- Establishing and Defining the Client Relationship
- Gathering Client Data and Goals
- Analyzing and Evaluating the Client's Financial Status
- Developing and Presenting Financial Planning Recommendations and Alternatives
- Implementing the Financial Planning Recommendations
- Monitoring the Financial Planning Recommendations
Even after the student passes the exam and meets one or more of the six primary elements of financial planning, he or she must also have completed the following:
- Three years full-time or equivalent (2,000 hours per year) part-time experience in the financial planning field
- Be approved by the CFP Board during initial certification, which also involves an extensive background check—including an ethics, character and criminal check.
Ethics and continuing education
The final components are the ethics and continuing education requirements. Students and certificants are required to adhere to the CFP Board Code of Ethics and Professional Responsibility and to the Financial Planning Practice Standards. Registered investment advisors have a fiducial duty to care for investments. The CFP Board has the right to enforce them through its Disciplinary Rules and Procedures.
To maintain certification, license holders are also required to complete certain continuing education requirements on an on-going basis in addition to paying a licensing fee every two years.
The CFP education requirements, exam standards, and public complaint system are dislosed on the U.S. Financial Industry Regulatory Authority (FINRA) education website where the CFP certificate program is shown on the FINRA guide to designations. 
The CFP Board of Standards program is also defined on the Investopedia list of designations as a financial qualification. 
The CFP standards requirements are also documented on the Wall Street Journal's list of financial designations which also disclosed FINRA monitored designations. 
CFP also has a list of accredited education partners who provide exams and courses 
- Chartered Financial Consultant
- Chartered Market Technician
- Chartered Financial Analyst
- Chartered Alternative Investment Analyst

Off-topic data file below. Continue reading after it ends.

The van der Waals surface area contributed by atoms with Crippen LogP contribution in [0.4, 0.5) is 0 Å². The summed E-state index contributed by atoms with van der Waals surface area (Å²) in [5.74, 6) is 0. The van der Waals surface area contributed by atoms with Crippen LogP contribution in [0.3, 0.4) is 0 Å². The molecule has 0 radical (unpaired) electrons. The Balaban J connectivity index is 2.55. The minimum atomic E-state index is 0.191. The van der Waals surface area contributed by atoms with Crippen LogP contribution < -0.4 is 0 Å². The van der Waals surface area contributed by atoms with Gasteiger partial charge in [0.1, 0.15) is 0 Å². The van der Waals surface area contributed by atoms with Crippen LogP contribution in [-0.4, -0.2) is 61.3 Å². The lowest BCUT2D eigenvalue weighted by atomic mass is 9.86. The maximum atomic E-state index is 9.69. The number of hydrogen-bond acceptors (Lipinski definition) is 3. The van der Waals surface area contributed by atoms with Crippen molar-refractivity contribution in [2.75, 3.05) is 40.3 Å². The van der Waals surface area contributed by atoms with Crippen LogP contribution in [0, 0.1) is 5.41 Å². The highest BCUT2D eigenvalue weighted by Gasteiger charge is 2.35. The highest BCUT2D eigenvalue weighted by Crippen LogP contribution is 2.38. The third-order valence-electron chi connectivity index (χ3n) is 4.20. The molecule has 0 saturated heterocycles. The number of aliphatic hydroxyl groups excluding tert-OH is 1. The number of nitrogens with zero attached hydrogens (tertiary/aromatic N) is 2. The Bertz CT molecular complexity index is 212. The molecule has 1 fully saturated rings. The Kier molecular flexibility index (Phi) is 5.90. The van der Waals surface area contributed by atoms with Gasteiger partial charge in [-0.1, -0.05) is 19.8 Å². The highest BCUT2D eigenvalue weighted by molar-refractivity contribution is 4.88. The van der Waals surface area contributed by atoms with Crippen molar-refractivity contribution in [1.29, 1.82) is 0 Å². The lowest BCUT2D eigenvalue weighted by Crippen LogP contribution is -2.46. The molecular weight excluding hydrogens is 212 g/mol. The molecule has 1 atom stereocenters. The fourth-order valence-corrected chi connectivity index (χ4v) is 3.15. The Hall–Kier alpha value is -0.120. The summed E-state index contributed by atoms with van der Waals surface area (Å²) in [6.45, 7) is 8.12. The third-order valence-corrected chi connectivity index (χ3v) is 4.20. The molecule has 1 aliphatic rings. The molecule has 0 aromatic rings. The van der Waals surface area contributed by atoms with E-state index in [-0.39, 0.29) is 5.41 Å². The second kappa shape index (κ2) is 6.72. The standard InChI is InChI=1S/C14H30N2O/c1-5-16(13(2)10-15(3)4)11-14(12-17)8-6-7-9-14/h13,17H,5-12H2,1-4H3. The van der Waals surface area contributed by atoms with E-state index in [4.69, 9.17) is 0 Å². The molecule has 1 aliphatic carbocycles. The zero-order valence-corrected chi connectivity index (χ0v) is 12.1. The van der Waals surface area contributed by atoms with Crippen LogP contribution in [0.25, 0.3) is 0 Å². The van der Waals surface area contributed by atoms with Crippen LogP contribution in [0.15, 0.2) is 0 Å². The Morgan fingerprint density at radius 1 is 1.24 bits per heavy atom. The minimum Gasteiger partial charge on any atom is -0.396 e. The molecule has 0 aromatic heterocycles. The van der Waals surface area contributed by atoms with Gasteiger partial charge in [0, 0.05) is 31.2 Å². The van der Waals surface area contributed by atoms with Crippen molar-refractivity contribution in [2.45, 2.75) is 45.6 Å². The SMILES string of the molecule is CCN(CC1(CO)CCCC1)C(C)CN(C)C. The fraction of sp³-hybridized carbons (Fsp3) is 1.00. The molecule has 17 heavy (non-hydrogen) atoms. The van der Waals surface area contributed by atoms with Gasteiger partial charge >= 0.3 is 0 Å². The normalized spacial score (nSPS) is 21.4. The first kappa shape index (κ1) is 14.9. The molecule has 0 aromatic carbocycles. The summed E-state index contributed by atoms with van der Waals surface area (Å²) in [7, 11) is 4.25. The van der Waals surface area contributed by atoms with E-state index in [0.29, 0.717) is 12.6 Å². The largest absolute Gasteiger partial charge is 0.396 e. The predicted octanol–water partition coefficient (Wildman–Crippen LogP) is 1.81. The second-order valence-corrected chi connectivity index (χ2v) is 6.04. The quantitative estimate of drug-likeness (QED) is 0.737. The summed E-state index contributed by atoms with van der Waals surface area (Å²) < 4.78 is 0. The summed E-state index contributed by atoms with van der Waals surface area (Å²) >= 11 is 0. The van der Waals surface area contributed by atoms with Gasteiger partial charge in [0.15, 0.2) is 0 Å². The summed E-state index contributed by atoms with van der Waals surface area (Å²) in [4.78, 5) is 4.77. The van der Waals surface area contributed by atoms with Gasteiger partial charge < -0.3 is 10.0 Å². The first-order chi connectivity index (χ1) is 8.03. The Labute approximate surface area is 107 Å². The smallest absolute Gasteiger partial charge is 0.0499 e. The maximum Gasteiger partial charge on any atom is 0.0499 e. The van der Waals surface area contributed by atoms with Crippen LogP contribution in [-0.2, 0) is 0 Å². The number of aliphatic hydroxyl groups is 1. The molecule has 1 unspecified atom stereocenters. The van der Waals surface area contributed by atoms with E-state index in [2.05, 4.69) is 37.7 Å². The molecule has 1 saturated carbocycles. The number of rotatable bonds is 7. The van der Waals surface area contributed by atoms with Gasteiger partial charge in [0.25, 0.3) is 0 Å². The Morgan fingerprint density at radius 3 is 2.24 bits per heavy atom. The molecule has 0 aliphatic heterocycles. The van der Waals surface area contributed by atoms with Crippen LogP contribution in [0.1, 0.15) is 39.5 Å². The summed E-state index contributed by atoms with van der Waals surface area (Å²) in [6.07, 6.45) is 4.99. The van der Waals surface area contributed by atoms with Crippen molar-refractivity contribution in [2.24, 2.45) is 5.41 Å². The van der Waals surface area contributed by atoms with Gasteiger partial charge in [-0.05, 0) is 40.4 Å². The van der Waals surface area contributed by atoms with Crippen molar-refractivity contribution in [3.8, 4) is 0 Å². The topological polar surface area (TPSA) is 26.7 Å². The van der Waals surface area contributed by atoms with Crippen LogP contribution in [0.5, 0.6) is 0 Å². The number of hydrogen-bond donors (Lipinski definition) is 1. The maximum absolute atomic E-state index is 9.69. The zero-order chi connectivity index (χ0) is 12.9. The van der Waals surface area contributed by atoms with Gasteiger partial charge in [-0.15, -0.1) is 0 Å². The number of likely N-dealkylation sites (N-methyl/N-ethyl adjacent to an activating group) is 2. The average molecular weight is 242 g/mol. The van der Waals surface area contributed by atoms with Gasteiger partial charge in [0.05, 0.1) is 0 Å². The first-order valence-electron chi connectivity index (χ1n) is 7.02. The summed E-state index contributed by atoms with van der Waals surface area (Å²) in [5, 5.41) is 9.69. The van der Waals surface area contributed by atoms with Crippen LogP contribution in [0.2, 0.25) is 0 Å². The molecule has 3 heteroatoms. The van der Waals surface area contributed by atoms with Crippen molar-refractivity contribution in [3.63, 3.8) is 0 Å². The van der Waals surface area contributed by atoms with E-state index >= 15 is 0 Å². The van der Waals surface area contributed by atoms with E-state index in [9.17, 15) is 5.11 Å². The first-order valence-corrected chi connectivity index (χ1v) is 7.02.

- Chartered Certified Accountant
- Certified Public Accountant
- Certified Management Accountant
- Certified International Investment Analyst
- Chartered Financial Consultant
- Certified Investment Management Analyst
- ^ http://www.cfp.net
- ^ http://www.fpsc.ca/
- ^ http://www.fpsb.org/
- ^ "Steps to Initial CFP certification", CFP.net
- ^ > "The Alphabet Soup of Financial Certifications"
- ^ http://www.financialplanning.org.uk/
- ^ a b "The Education Requirement", CFP.net
- ^ "Financial Planning Topic List", CFP.net
- ^ "Work Experience", CFP.net
- ^ "Ethics Requirements for CFPs", CFP.net
- ^ "Choosing a Financial Advisor", Financialadvisorbooks.com, Accessed: Jan 21, 2010.
- ^ Renewal Requirements for CFPs
- ^ "FINRA List of Professional Designations Disclosure". http://apps.finra.org/DataDirectory/1/prodesignations.aspx.
- ^ "Investopedia Definition of CFP Certified Financial Planner". http://www.investopedia.com/terms/c/cfp.asp.
- ^ "Wall Street Journal Article " Financial Acronyms "". http://online.wsj.com/public/resources/documents/st_CREDIT1015_20101015.html.
- ^ "CFP List of Registed Educational Programs". http://www.cfp.net/become/programs.asp.
- Certified Financial Planner Certified Financial Planner Board of Standards
- 10 Questions to Ask When Choosing a Financial Planner - helpful advice to assist in selecting a Financial Planner.
- Investopedia - CPA, CFA Or CFP - Pick Your Abbreviation Carefully
- FPA Answers Your Questions About Financial Planning
- How to Choose a Financial Planner
- Institute of Financial Planning (UK)